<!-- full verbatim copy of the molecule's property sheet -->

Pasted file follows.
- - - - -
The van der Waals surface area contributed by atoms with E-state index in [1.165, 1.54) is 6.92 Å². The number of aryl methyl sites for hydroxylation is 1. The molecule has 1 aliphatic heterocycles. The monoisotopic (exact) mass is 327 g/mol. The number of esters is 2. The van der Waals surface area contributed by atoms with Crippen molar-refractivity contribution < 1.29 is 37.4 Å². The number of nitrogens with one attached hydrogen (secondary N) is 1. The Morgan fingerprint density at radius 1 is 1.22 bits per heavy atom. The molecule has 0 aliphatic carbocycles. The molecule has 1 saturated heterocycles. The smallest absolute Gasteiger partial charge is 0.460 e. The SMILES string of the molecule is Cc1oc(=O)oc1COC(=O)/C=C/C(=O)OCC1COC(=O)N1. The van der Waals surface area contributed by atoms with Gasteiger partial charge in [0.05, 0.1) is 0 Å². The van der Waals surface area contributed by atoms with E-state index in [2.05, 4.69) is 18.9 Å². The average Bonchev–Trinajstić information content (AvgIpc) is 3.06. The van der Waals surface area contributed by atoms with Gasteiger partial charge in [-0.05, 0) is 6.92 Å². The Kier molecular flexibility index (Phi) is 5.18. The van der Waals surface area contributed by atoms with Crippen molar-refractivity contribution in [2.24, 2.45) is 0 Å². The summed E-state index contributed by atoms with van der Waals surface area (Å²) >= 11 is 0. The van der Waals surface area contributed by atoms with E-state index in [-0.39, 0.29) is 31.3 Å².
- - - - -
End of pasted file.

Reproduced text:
The van der Waals surface area contributed by atoms with E-state index in [1.165, 1.54) is 6.92 Å². The number of aryl methyl sites for hydroxylation is 1. The molecule has 1 aliphatic heterocycles. The monoisotopic (exact) mass is 327 g/mol. The number of esters is 2. The van der Waals surface area contributed by atoms with Crippen molar-refractivity contribution < 1.29 is 37.4 Å². The number of nitrogens with one attached hydrogen (secondary N) is 1. The Morgan fingerprint density at radius 1 is 1.22 bits per heavy atom. The molecule has 0 aliphatic carbocycles. The molecule has 1 saturated heterocycles. The smallest absolute Gasteiger partial charge is 0.460 e. The SMILES string of the molecule is Cc1oc(=O)oc1COC(=O)/C=C/C(=O)OCC1COC(=O)N1. The van der Waals surface area contributed by atoms with Gasteiger partial charge in [0.05, 0.1) is 0 Å². The van der Waals surface area contributed by atoms with E-state index in [2.05, 4.69) is 18.9 Å². The average Bonchev–Trinajstić information content (AvgIpc) is 3.06. The van der Waals surface area contributed by atoms with Gasteiger partial charge in [-0.05, 0) is 6.92 Å². The Kier molecular flexibility index (Phi) is 5.18. The van der Waals surface area contributed by atoms with Crippen molar-refractivity contribution in [2.24, 2.45) is 0 Å². The summed E-state index contributed by atoms with van der Waals surface area (Å²) >= 11 is 0. The van der Waals surface area contributed by atoms with E-state index in [-0.39, 0.29) is 31.3 Å².